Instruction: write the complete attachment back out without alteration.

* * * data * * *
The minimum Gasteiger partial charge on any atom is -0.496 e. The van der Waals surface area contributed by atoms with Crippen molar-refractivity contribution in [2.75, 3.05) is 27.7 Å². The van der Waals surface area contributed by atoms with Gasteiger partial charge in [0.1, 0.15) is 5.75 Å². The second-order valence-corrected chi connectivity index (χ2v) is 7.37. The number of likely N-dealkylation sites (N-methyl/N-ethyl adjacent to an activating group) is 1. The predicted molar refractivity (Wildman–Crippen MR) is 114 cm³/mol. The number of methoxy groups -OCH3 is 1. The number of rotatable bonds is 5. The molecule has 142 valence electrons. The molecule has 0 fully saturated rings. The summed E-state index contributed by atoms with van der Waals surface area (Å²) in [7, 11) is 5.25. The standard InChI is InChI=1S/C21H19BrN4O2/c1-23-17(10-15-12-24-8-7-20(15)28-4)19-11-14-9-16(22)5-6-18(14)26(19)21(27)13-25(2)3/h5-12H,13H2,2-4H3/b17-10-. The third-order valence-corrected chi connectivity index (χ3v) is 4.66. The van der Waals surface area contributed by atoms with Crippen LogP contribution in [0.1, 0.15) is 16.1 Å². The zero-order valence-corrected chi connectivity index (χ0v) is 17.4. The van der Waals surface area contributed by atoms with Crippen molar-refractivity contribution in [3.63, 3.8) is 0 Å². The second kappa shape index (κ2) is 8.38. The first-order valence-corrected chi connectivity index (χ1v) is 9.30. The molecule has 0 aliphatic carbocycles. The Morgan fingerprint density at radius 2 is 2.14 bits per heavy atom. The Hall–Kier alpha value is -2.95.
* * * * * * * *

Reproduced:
The minimum Gasteiger partial charge on any atom is -0.496 e. The van der Waals surface area contributed by atoms with Crippen molar-refractivity contribution in [2.75, 3.05) is 27.7 Å². The van der Waals surface area contributed by atoms with Gasteiger partial charge in [0.1, 0.15) is 5.75 Å². The second-order valence-corrected chi connectivity index (χ2v) is 7.37. The number of likely N-dealkylation sites (N-methyl/N-ethyl adjacent to an activating group) is 1. The predicted molar refractivity (Wildman–Crippen MR) is 114 cm³/mol. The number of methoxy groups -OCH3 is 1. The number of rotatable bonds is 5. The molecule has 142 valence electrons. The molecule has 0 fully saturated rings. The summed E-state index contributed by atoms with van der Waals surface area (Å²) in [7, 11) is 5.25. The standard InChI is InChI=1S/C21H19BrN4O2/c1-23-17(10-15-12-24-8-7-20(15)28-4)19-11-14-9-16(22)5-6-18(14)26(19)21(27)13-25(2)3/h5-12H,13H2,2-4H3/b17-10-. The third-order valence-corrected chi connectivity index (χ3v) is 4.66. The van der Waals surface area contributed by atoms with Crippen LogP contribution in [0.1, 0.15) is 16.1 Å². The zero-order valence-corrected chi connectivity index (χ0v) is 17.4. The van der Waals surface area contributed by atoms with Crippen molar-refractivity contribution in [3.63, 3.8) is 0 Å². The second kappa shape index (κ2) is 8.38. The first-order valence-corrected chi connectivity index (χ1v) is 9.30. The molecule has 0 aliphatic carbocycles. The Morgan fingerprint density at radius 2 is 2.14 bits per heavy atom. The Hall–Kier alpha value is -2.95.